Games have - to put it mildly - a weird-ass approach to love. But love is weird in real-life, too. In time for Valentine's Day, this is a celebration of video game romance in all its strange, stalkery, even inter-species forms. Enjoy - and maybe don't try them out in real life.
Sometimes life is like a video game, and you reach a point where it seems like there's nothing to do but wait. Maybe you're in between jobs or are being held back by something beyond your control, but you can always take this time to level up, help others, and find a way forward.
Is your love life DOA? Say hello to Harris O'Malley, otherwise known as Dr. Nerdlove. The good doctor offers love, sex, and dating advice to those of us—nerds, dweebs, dorks, et al—who may be more comfortable playing Magic the Gathering than actually going to a gathering.
You've probably heard of online dating. You may even have a few friends that do it. But, despite your curiosity, you haven't been able to convince yourself to actually try it out. We're here to answer some of your burning questions.
Three and a half years ago, Stevie Kopas bought an uneccesary second copy of BioShock from GameStop as an excuse to talk to the guy behind the counter. This weekend that guy gave her a third copy, but what was inside was much better than a video game.
Redditor ne1butu found this sign in Wolfenstein: The New Order, that shows the lengthy process of finding a mate in the alternate world where the Nazis won WWII.
Massively multiplayer online role-playing games (MMORPGs, mercifully) get a bad rap for being life-sucking parallel universes. However, games like World of Warcraft are a microcosm of many real-life experiences. No, really.
If you find yourself discussing the merits of relationships represented in video games, you'll probably find a lot of people bringing up BioWare games as examples to follow. The Saints Row series doesn't seem like a serious suggestion considering, well, how unserious those games are.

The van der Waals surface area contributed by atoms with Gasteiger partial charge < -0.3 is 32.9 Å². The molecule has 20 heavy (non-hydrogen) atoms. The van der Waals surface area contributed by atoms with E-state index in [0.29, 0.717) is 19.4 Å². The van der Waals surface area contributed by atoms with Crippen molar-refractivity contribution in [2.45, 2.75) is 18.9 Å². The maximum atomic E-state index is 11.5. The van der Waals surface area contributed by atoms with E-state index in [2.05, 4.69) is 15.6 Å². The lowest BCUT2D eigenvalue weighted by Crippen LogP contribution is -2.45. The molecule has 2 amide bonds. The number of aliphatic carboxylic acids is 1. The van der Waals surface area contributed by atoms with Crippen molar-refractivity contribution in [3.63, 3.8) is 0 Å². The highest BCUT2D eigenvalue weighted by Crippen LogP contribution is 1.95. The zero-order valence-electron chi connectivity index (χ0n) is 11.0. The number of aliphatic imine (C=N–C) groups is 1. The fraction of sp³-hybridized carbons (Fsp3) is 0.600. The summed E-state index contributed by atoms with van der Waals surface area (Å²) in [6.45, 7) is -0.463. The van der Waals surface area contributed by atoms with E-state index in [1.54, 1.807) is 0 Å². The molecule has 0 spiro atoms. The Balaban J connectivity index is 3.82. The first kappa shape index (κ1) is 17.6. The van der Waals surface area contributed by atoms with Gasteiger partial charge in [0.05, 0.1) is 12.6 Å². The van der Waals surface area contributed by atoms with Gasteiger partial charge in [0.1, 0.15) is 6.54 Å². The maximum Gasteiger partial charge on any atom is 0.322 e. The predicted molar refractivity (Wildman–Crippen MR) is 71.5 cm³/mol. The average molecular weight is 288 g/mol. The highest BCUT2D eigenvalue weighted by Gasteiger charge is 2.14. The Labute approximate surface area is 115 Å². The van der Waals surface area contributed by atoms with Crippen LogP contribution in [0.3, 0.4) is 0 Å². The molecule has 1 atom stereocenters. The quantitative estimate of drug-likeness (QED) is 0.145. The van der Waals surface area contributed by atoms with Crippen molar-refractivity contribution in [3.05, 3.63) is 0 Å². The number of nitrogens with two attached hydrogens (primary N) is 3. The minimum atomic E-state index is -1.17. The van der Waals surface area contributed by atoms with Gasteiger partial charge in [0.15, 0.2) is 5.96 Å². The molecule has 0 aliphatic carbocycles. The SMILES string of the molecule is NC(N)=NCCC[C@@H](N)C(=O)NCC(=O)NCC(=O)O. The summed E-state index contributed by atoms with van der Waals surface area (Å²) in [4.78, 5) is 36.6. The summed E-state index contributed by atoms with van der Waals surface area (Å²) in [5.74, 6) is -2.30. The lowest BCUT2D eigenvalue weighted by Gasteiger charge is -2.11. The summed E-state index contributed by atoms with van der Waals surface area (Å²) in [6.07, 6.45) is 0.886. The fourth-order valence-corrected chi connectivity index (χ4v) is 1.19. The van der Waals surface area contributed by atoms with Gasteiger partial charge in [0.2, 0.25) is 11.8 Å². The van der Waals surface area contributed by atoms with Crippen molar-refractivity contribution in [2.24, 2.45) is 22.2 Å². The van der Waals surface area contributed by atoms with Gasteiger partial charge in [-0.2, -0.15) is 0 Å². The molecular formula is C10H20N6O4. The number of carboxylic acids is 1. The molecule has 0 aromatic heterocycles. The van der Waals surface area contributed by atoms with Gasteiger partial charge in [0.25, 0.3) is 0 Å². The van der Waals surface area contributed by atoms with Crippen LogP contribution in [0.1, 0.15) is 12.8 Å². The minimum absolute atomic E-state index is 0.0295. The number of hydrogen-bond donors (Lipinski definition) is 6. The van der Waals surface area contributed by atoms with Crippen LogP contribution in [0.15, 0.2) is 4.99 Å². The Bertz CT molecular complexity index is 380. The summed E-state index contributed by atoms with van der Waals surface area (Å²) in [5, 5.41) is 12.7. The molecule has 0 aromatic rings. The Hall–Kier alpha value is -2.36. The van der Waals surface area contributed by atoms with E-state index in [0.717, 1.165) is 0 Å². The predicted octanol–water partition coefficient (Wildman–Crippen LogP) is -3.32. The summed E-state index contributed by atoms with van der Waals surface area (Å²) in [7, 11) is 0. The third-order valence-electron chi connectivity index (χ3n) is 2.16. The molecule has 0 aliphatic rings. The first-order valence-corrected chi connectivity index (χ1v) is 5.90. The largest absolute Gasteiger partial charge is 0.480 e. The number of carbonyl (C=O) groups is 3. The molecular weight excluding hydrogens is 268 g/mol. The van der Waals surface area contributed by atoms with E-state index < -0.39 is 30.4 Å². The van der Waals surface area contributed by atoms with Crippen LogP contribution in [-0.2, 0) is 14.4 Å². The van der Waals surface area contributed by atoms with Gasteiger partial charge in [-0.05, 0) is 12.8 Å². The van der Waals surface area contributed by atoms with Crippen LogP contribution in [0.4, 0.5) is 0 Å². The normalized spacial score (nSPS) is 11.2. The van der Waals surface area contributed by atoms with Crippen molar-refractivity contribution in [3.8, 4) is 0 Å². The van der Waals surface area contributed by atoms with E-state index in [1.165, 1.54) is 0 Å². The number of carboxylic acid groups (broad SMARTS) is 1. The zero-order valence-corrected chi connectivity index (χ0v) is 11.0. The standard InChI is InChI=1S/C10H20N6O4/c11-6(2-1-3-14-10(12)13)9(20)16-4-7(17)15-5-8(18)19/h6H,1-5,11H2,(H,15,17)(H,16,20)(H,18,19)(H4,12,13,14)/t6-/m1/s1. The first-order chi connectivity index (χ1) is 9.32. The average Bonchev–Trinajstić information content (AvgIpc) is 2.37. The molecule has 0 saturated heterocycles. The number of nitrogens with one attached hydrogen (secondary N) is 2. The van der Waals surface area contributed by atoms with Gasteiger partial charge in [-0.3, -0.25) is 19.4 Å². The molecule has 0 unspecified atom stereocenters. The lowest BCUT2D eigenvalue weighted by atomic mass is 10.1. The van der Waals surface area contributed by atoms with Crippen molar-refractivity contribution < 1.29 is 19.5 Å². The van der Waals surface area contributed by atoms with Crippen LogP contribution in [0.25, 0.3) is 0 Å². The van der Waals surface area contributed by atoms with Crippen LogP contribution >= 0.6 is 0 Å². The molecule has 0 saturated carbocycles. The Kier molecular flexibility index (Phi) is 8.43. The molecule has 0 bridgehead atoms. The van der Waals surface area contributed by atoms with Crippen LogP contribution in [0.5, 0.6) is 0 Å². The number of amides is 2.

If you're interested in the new 3DS strategy game Fire Emblem: Awakening, you've probably heard two things about it: first, that if a character dies in battle, they're gone for good. Second, that characters can fall in love and marry one another.
I like to say that the couple that games together, stays together. I'm not alone in that sentiment, either. I'm sure there are tons of couples who integrate gaming into their day-to-day interactions and manage to get along just fine.
However, surely there are folks who are alone—forever alone—but would at least like photographic…
Yet, there's this: Japanese website Sugoren did a story on nine ways you can get your "beginner gamer girlfriend" to have fun while playing few…
I haven't played Mass Effect 3 yet. As a big fan of the franchise, I've been meaning to. But I had a very important task at hand before tackling the last game in the trilogy. I needed to replay Mass Effect 2.
I was going to title this post "The Romance and Enchantment of Rift's In-Game Marriage System Makes Me Throw Up a Little in My Mouth", but that's far too long, and while spoil the cake?
In today's tear-jerking and slightly spoilery edition of Speak Up on Kotaku, commenter Firescorpio tells us about a special relationship he formed in Skyrim, and how he wound up ruining it.
There's the stereotype of the online gamer as an angry shut-in, using the anonymity of the internet to grief anyone in earshot. Especially, it seems, the women who dare enter an FPS lobby.
You've heard Catherine's premise already: Commitment-phobic, indecisive Vincent must choose between marriage to longtime girlfriend, Katherine, and the allure of a sexy affair with a younger girl, Catherine. You already know is it's bizarre and surreal, and that the narrative's interspersed with tough puzzles. You've…
Mass Effect developer Casey Hudson's announcement less than a day ago that same-sex romances would be given fuller and more explicit articulation in Mass Effect 3 has unsurprisingly ignited a spark among many followers of the franchise.
Relationships flourish on trust, but if you had the opportunity to hide in plain sight and observe how your significant other behaves when you aren't around, would you take it? Zelda sure as hell would.
Research suggests that family communication improves if the group are playing online video games together, but if a single member is gaming, it suffers greatly as the gaming becomes a substitute for healthy communication.